A helium pitched voice hovers over a cyclical heavy groove while an old school heavy rock solo works its way round the fretboard on opening gambit ‘Gimme Love’ and it suitably grabs one’s attention. They follow that by going in hard and fast with ‘Hold Onto What You Have ‘ that finds vocalist Rusty Brown going from rock god wailing ala Robert Plant to a more snivelling Axl Rose whine while the band gallop joyously through verses that tumble with deliberate purpose into the song’s choruses.
Forget any musings over Gaia-driven psychedelic appropriations in that-there album title, let’s affix another sixties expression on the end instead. Four albums in over a ten year career, I’m assuming this Australian rock band know what they’re doing to keep their motor running. Classic rock hooks, modern aggressive grooves, so taking influences from their nephews’ records the same way they did their own uncles judging by the mugs on the Mother CD’s back cover.
‘How Do you Do It’ features a loose-hipped slinky blues rock riff before slipping hook, line and sinker into an Antipodean equivalent of something from the bricklayer’s end glam rock in its 70s heyday before wafting into some slower blues, giving that rock ballad feel.
Building in the chorus until it becomes gospel-ragged blues of the kind Chris Farlow and his ilk used to belt out is ‘Sorry Baby’ while bopping and a rocking with a softer original groove is ‘The Way You Make Me Feel’. ‘It’s Alright’ begins with some classic rock chord slashing, a deep rolling bass evokes a dark Doors mood, then higher vocals envelope us for a flag waving 80s style singalong, oddly it all pulls together.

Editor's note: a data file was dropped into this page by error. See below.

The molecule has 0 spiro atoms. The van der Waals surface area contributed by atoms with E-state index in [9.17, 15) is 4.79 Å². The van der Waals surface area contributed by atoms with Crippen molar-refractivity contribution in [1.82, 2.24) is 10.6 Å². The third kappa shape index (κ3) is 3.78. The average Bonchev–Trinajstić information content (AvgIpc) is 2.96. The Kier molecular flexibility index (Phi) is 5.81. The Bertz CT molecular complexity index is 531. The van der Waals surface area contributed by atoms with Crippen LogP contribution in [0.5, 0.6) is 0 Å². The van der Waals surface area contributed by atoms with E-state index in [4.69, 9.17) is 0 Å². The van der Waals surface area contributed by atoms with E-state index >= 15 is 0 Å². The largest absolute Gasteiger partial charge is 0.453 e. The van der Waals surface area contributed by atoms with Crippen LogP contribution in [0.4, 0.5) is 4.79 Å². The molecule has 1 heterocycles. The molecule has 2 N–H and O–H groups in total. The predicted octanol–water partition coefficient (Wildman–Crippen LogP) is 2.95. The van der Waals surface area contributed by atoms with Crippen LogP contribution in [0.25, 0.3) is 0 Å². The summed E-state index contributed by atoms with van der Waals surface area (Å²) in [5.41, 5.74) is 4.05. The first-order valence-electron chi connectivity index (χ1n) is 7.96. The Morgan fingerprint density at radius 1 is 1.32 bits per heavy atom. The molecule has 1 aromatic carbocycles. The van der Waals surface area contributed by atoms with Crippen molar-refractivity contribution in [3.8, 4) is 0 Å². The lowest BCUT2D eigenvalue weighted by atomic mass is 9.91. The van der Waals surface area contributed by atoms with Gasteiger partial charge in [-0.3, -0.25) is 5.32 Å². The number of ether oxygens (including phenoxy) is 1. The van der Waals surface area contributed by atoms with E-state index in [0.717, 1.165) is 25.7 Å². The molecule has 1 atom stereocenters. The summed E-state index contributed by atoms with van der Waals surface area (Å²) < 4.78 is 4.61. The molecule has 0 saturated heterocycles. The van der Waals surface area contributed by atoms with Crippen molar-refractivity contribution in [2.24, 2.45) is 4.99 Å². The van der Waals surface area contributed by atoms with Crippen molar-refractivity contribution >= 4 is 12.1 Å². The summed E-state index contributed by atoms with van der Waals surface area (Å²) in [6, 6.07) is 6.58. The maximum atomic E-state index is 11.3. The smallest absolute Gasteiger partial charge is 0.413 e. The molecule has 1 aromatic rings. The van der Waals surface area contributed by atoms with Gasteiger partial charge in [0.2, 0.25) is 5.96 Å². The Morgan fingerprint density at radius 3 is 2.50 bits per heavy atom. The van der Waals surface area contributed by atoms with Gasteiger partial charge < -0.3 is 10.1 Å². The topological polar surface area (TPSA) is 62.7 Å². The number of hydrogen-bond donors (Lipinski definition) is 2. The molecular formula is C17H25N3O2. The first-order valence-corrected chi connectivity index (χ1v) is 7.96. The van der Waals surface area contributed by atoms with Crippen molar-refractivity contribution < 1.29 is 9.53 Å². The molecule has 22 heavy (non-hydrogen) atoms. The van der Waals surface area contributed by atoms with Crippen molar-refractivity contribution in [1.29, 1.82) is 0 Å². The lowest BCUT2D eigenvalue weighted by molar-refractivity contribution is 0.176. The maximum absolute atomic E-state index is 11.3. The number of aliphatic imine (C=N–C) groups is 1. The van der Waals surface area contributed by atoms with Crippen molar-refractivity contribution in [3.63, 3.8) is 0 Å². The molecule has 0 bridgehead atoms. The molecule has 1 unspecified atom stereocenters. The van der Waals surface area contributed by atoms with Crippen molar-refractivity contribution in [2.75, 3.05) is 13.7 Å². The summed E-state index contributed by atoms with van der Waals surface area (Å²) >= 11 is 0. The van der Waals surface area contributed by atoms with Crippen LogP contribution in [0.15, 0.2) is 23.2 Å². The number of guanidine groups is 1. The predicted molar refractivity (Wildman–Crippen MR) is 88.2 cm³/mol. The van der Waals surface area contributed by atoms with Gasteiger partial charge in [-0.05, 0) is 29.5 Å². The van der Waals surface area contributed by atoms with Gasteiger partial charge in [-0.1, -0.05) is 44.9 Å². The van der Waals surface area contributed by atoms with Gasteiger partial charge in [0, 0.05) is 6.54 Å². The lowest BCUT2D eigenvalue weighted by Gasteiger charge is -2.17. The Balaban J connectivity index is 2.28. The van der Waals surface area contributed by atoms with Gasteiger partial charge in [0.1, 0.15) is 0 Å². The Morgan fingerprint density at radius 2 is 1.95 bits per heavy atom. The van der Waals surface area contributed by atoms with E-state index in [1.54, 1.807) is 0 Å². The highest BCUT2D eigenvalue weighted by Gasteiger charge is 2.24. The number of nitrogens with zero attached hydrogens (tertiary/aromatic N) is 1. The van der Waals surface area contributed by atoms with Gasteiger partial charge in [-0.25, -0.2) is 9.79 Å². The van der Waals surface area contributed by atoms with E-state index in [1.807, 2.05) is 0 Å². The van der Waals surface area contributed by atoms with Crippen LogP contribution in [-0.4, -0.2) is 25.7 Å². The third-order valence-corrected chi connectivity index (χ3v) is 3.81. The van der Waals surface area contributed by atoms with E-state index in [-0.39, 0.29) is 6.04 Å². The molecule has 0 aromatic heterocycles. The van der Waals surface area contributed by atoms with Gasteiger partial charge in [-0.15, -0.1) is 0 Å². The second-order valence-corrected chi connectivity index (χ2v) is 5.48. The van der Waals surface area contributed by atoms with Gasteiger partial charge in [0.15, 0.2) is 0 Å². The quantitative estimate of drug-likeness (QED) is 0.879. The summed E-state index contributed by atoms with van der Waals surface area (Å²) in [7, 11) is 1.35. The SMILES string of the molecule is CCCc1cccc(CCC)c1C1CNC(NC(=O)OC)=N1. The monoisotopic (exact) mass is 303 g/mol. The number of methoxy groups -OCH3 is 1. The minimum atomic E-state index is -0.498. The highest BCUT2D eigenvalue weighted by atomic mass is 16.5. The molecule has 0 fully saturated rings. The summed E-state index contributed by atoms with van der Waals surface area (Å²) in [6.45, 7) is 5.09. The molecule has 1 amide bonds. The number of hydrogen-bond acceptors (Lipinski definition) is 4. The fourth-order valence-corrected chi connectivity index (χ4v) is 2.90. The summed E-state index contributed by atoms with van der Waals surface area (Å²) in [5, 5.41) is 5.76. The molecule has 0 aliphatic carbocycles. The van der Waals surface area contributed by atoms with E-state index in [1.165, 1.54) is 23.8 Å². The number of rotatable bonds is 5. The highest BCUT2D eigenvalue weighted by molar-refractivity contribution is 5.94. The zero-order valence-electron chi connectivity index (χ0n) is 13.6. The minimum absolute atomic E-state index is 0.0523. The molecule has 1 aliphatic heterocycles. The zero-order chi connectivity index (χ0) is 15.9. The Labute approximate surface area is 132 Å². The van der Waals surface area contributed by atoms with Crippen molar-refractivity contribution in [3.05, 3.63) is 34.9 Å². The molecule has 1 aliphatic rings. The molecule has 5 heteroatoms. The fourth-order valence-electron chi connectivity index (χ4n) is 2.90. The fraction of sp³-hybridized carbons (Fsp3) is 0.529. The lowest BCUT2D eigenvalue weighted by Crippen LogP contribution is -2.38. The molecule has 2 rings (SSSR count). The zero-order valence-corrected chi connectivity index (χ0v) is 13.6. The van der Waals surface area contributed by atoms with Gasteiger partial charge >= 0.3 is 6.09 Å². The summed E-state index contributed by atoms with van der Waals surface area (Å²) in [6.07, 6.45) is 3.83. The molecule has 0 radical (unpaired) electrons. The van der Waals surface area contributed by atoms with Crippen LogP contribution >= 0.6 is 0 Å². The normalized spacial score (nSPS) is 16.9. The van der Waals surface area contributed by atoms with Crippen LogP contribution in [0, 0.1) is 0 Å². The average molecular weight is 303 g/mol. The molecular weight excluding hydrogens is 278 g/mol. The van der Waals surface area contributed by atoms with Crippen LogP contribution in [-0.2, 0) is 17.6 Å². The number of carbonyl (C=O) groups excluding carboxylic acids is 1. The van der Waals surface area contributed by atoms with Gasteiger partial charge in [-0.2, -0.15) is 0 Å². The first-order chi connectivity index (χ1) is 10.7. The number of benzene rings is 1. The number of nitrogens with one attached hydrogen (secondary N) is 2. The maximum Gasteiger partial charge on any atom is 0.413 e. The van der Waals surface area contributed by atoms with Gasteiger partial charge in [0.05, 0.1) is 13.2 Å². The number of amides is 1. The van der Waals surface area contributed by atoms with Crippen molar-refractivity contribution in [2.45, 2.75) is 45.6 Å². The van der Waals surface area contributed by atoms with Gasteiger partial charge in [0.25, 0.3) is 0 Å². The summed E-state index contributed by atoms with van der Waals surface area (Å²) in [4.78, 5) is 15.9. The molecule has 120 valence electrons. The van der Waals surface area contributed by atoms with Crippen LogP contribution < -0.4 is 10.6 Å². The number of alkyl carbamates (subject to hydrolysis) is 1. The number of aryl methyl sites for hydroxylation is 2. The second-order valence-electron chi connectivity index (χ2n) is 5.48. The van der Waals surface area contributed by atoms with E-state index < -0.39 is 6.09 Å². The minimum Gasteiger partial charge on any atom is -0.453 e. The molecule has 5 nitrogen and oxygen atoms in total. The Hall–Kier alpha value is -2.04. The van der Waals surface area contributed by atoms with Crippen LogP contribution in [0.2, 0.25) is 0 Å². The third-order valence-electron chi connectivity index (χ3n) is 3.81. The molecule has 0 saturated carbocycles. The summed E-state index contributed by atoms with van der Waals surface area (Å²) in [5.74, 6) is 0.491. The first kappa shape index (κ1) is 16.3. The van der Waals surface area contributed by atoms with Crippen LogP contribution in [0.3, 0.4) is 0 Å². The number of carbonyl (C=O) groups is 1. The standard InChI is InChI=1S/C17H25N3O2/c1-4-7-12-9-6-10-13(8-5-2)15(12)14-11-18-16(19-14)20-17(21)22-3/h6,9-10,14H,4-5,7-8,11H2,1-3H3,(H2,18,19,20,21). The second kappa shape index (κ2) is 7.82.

Initially sounding a little off-kilter ‘Long Long Day’ proves the absolute stand out track on this Mother. Imagine Led Zeppelin’s ‘Down by the Seaside’ repurposed as some early Black Sabbath downer blues. As thick and syrupy as treacle taking its own sweet time to ooze out of a jar and layer itself all over a great slab of cake. Decadently delightful.
Passing out with the album’s single ‘Woman’ we’re touching base with a little Audioslave synergy here. Like most of the album it features time worn riffs sharpened, retooled and put to good use and at just over 3 minutes does its job and moves on out.
More a thrashing Mad Max version of The Easybeats than AC/DC – But frankly that simply means Electric Mary know how to hold a good tune!
Available on Listenable Records.